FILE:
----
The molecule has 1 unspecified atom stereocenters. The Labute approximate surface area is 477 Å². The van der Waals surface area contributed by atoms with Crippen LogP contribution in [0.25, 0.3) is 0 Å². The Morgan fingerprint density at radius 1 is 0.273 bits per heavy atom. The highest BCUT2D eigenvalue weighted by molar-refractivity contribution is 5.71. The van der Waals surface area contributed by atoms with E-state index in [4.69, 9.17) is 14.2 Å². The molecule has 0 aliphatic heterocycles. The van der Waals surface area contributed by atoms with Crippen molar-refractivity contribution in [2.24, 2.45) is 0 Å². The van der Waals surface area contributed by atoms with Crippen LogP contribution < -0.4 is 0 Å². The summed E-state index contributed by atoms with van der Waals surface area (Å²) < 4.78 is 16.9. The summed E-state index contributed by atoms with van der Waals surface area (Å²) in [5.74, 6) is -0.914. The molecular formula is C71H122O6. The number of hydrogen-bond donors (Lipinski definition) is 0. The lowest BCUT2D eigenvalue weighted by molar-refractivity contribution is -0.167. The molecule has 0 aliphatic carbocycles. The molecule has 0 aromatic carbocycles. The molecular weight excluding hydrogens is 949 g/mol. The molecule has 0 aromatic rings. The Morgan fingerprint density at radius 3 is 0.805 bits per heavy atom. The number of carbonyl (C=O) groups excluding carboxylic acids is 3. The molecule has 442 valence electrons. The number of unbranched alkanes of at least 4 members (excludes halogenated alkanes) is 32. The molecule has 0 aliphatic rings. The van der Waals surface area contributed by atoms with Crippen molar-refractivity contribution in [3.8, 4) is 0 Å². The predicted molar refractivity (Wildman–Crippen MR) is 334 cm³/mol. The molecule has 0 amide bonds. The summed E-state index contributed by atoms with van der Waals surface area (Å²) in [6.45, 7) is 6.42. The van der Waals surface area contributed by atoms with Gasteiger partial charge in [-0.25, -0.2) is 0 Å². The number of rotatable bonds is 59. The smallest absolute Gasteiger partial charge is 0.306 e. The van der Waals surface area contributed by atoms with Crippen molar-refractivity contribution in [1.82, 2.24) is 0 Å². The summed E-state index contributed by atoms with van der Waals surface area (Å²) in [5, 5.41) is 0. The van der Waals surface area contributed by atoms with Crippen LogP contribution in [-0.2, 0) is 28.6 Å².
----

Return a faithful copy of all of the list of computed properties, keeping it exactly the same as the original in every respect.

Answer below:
The molecule has 1 unspecified atom stereocenters. The Labute approximate surface area is 477 Å². The van der Waals surface area contributed by atoms with Crippen LogP contribution in [0.25, 0.3) is 0 Å². The Morgan fingerprint density at radius 1 is 0.273 bits per heavy atom. The highest BCUT2D eigenvalue weighted by molar-refractivity contribution is 5.71. The van der Waals surface area contributed by atoms with E-state index in [4.69, 9.17) is 14.2 Å². The molecule has 0 aliphatic heterocycles. The van der Waals surface area contributed by atoms with Crippen molar-refractivity contribution in [2.24, 2.45) is 0 Å². The van der Waals surface area contributed by atoms with Crippen LogP contribution < -0.4 is 0 Å². The summed E-state index contributed by atoms with van der Waals surface area (Å²) < 4.78 is 16.9. The summed E-state index contributed by atoms with van der Waals surface area (Å²) in [5.74, 6) is -0.914. The molecular formula is C71H122O6. The number of hydrogen-bond donors (Lipinski definition) is 0. The lowest BCUT2D eigenvalue weighted by molar-refractivity contribution is -0.167. The molecule has 0 aliphatic carbocycles. The molecule has 0 aromatic carbocycles. The molecular weight excluding hydrogens is 949 g/mol. The molecule has 0 aromatic rings. The Morgan fingerprint density at radius 3 is 0.805 bits per heavy atom. The number of carbonyl (C=O) groups excluding carboxylic acids is 3. The molecule has 442 valence electrons. The number of unbranched alkanes of at least 4 members (excludes halogenated alkanes) is 32. The molecule has 0 aliphatic rings. The van der Waals surface area contributed by atoms with Crippen molar-refractivity contribution in [3.8, 4) is 0 Å². The predicted molar refractivity (Wildman–Crippen MR) is 334 cm³/mol. The molecule has 0 amide bonds. The summed E-state index contributed by atoms with van der Waals surface area (Å²) in [6.45, 7) is 6.42. The van der Waals surface area contributed by atoms with Gasteiger partial charge in [-0.25, -0.2) is 0 Å². The number of rotatable bonds is 59. The smallest absolute Gasteiger partial charge is 0.306 e. The van der Waals surface area contributed by atoms with Crippen molar-refractivity contribution in [1.82, 2.24) is 0 Å². The summed E-state index contributed by atoms with van der Waals surface area (Å²) in [5, 5.41) is 0. The van der Waals surface area contributed by atoms with Crippen LogP contribution in [-0.2, 0) is 28.6 Å².